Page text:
Archaeologists discover Viking parliament under parking lot

Archaeologists in Scotland have uncovered what looks to be an ancient Viking parliament underneath a parking lot, of all places.

Excavations in the town of Dingwall unearthed what's known as a "Thing" site. The term comes from the Old Norse word ping, meaning assembly. (Via The Scotsman)

These "Thing" sites acted as meeting places for ancient Norsemen to settle disputes and make laws. This one in particular, historians believe, was built at the instruction of the powerful Viking chief known as Thorfinn the Mighty. (Via History Channel)

The team was originally tipped off to the site because the name of the town, Dingwall, probably came from the Viking word thingvellir — meaning "the field of the assembly." (Via YouTube / Nigel Cole)

Using radioactive carbon isotopes, the team was able to date the charcoal found in the soil, which they discovered dated back to the medieval period. (Via BBC)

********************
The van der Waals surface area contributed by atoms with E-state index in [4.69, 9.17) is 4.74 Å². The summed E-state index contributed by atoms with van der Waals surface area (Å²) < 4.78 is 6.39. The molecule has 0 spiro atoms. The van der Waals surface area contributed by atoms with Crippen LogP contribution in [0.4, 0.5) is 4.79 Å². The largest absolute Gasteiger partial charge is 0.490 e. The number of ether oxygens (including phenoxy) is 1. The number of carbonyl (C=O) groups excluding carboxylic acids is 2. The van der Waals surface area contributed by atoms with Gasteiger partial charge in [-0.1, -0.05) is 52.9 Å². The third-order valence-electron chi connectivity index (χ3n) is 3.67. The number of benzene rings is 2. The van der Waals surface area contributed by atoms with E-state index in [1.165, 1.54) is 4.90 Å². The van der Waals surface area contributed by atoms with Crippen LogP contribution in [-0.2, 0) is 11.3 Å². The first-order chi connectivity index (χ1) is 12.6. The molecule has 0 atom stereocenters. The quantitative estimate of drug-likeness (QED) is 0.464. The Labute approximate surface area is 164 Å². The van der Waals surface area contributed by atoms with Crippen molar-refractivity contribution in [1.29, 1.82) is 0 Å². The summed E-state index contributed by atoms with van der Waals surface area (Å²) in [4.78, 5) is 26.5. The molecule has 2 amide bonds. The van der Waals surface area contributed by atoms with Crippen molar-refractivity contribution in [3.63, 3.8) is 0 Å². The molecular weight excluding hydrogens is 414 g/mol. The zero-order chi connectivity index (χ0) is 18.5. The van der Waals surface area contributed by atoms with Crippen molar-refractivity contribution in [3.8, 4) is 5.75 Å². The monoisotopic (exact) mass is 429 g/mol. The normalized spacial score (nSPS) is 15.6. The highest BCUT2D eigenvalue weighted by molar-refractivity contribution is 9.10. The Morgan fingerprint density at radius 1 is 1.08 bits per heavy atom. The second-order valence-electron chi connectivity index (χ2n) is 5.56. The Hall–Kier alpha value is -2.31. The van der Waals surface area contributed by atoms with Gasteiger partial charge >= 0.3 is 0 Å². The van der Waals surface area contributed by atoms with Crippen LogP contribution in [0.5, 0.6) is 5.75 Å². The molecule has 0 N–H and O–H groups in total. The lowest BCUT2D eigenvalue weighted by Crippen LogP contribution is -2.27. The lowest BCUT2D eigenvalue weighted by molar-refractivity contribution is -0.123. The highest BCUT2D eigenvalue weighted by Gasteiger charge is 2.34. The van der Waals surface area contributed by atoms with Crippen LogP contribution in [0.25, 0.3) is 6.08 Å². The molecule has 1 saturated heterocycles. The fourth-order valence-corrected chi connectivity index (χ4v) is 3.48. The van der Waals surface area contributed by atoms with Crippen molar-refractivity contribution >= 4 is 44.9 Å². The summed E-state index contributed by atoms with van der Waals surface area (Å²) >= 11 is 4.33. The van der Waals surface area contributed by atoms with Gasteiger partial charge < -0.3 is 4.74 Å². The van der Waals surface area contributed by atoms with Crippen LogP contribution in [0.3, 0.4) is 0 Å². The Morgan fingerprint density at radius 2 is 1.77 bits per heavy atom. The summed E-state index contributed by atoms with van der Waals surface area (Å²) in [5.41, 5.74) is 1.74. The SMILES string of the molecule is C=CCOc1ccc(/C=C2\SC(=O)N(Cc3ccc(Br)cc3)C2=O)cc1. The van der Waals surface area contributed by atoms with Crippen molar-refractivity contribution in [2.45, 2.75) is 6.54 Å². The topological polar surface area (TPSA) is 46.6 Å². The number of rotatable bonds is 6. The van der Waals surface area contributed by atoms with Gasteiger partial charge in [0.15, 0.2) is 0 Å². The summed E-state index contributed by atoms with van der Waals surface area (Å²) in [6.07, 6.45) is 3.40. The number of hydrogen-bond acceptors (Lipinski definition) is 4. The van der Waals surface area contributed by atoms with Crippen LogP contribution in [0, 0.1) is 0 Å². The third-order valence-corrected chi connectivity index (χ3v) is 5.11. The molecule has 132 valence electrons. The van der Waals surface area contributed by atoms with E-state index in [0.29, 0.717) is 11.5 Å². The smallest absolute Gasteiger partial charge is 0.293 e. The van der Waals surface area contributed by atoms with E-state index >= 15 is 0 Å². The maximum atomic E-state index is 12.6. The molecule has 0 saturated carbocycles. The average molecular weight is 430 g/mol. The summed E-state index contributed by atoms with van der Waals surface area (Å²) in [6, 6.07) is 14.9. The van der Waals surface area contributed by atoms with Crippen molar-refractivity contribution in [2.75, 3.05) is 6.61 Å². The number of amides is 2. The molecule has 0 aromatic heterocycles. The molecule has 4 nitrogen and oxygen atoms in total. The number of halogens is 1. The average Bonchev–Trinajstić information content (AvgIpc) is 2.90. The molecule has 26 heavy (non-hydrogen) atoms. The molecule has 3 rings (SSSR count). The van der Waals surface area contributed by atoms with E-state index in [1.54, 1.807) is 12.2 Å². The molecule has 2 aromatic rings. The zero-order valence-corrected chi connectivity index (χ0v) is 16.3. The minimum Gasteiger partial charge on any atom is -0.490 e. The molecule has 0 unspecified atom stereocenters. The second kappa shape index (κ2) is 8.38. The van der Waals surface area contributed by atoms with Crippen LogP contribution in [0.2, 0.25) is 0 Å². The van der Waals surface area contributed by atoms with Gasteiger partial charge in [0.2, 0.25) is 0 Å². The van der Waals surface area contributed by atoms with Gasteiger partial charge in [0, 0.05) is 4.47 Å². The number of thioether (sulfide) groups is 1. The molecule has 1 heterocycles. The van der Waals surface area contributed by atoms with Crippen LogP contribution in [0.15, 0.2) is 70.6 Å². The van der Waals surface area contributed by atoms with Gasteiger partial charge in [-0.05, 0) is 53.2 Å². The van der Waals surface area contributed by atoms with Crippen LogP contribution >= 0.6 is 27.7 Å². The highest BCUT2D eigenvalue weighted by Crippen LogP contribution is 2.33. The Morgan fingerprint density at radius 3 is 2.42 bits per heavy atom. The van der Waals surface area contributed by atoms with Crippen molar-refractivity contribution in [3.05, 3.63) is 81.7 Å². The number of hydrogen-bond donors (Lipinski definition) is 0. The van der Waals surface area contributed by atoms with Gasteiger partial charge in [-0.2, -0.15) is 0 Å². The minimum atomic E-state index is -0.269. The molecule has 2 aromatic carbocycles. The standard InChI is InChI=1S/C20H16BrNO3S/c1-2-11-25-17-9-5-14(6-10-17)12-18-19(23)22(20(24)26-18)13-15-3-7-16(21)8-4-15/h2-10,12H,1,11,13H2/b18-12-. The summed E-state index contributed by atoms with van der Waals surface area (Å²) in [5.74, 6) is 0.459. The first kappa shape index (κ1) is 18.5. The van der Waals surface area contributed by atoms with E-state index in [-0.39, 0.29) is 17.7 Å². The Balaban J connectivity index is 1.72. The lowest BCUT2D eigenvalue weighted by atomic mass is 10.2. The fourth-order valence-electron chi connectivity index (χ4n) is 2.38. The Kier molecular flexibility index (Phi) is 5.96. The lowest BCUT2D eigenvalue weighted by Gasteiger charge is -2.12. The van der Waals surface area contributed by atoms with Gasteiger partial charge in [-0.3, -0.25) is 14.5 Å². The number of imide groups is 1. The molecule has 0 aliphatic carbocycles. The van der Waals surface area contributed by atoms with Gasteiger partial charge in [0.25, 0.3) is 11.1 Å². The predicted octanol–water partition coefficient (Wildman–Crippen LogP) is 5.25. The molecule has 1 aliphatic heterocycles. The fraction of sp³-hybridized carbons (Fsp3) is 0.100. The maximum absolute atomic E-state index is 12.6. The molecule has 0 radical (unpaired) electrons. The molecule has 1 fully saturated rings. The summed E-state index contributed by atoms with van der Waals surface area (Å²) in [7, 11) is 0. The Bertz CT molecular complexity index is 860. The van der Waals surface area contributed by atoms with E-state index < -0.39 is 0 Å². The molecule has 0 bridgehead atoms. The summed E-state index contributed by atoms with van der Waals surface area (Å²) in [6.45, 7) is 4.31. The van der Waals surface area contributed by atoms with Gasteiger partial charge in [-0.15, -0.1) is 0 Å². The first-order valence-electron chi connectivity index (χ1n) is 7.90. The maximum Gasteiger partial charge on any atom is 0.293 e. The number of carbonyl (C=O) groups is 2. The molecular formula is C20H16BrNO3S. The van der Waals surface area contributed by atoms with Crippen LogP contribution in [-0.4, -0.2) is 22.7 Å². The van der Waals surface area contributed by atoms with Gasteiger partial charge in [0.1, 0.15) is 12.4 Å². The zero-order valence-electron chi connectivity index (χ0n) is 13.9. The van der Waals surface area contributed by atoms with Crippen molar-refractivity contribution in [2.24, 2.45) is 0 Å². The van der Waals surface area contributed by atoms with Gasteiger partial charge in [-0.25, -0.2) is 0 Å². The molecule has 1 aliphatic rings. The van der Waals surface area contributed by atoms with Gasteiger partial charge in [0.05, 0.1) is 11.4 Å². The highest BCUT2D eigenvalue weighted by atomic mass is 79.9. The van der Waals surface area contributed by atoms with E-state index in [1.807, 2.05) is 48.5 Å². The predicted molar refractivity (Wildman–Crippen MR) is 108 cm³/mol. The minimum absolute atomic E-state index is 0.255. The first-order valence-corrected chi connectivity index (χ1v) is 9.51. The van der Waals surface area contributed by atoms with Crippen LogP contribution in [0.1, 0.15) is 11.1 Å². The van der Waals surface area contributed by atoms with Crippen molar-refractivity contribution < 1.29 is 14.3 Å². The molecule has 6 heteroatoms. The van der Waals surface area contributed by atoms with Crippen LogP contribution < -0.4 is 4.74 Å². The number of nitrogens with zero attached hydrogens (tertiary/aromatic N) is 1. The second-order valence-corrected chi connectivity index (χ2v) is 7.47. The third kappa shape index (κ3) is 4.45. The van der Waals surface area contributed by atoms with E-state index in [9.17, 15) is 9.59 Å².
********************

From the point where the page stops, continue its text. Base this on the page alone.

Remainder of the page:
The site's director told LiveScience "It's a fantastic find, really. No one's had dating [information] from a Thing site in Scotland."

Gizmodo points out there have been other ancient discoveries paved over in the U.K.

Just last February, researchers identified the skull of King Richard III under a parking lot in Leicester, England. (Via National Geographic)

And in April, archaeologists uncovered the skeletal remains of eight people believed to be the relatives of a medieval knight — also under a parking lot. (Via Daily Mail)

The archaeologists behind this latest find say they hope their discovery can help them learn more about the Norse Vikings and their raids across Europe.

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